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Treatment for Psychosis

Psychosis  Treatment at Promises

Psychosis can occur as a side effect of drug or alcohol abuse, certain medications and many medical conditions. Treatment for psychosis at Promises begins with a comprehensive assessment by our medical team to determine the root cause of the problem and diagnose all co-occurring conditions. We create a treatment plan that addresses underlying issues so that clients are not just recovering from their symptoms, but getting help for the situations and conditions that might be fueling psychosis and other struggles. With expert consultation from psychiatric staff, evidence-based behavioral therapies, individual, group and family therapy, and medication as clinically appropriate, clients begin their recovery journey with approaches that heal wholly.

About Psychosis

Psychosis is defined as a brief loss of contact with reality. Generally, psychosis includes inaccurate or false beliefs about what is taking place or who one is (delusions), and/or seeing or hearing things that are not there (hallucinations).

Medical problems can cause psychosis, including alcohol and certain other drugs, brain diseases, cysts and tumors, dementia, epilepsy, HIV, prescription drugs (such as steroids and stimulants) and stroke. Psychosis may also be found in some people with bipolar disorder or severe depression, some personality disorders, and most people with schizophrenia.

According to the National Institute of Mental Health (NIMH), approximately 2.2 million people in the United States have schizophrenia. The National Alliance on Mental Illness (NAMI) estimates that schizoaffective disorder affects about one in every 100 people. The prevalence of delusional disorder is estimated to be around 0.03 percent.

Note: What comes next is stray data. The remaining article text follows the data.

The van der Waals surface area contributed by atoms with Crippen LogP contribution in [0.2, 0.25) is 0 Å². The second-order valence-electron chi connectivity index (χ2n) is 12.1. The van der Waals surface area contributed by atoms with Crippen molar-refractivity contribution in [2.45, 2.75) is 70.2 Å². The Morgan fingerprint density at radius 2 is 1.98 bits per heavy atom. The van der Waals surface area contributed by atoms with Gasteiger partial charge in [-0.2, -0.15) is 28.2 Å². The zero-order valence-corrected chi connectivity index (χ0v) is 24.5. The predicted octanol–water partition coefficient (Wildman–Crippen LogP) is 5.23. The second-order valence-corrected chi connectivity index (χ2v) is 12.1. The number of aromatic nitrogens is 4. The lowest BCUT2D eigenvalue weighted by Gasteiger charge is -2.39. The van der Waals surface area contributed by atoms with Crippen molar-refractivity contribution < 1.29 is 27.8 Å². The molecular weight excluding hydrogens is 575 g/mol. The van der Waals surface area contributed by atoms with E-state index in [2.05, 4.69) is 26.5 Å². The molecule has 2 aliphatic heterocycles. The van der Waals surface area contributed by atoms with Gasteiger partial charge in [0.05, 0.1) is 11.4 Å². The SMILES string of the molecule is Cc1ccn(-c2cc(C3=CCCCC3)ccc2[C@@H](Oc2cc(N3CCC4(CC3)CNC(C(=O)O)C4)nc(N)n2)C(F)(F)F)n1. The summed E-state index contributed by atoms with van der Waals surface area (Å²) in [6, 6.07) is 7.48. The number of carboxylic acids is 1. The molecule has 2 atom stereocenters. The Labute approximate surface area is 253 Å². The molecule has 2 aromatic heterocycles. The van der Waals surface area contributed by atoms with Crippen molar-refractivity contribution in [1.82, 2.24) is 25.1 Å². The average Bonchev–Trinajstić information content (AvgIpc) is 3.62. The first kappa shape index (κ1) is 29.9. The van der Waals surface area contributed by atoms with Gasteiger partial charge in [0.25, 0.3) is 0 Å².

Some types of psychosis include:

  • Brief Psychosis
  • Delusions
  • Schizoaffective disorder
  • Schizophrenia

Signs You May Need Psychosis Treatment

Psychosis symptoms vary by person, situation and incident. Symptoms can be different for someone experiencing a psychosis episode for the first time versus someone who regularly experiences psychosis. Generally, you may need treatment for psychosis if you are experiencing some of the below symptoms:

Delusions – Grandiose beliefs about one’s power, influence or abilities and/or suspicions that others are out to harm oneself. A person maintains these beliefs despite evidence to the contrary.

Hallucinations – Seeing, smelling, hearing, tasting or feeling that something or someone is present that is not.

Confusion – Experiencing confusing and disturbing thought patterns exhibited by trouble speaking coherently, losing one’s train of thought and rapid, confusing speech.

Emotional Changes – Extremes of being void of emotion or having inappropriate emotions.

Performance Issues – Decline in performance on the job, at school, at a sport or other regular activity.

Behavioral Changes – Exhibiting changes in behavior such as hostility, aggressions, hypervigilance and restlessness.

Self-Care Changes – Abrupt negative changes in personal hygiene or self-care practices.

Isolation – Cutting oneself off from regular social activities, friends and families.

A medical professional can determine if you need treatment for psychosis and co-occurring issues.

Get Help Today

If you’re struggling with a mental health disorder and/or addiction, we can help. Our compassionate treatment professionals are specially trained to address a range of issues and provide evidence-based treatment that supports long-term recovery. Call us today for a free, confidential consultation: 844-876-5568.

To learn more about Treatment for Psychosis, call 844-876-5568

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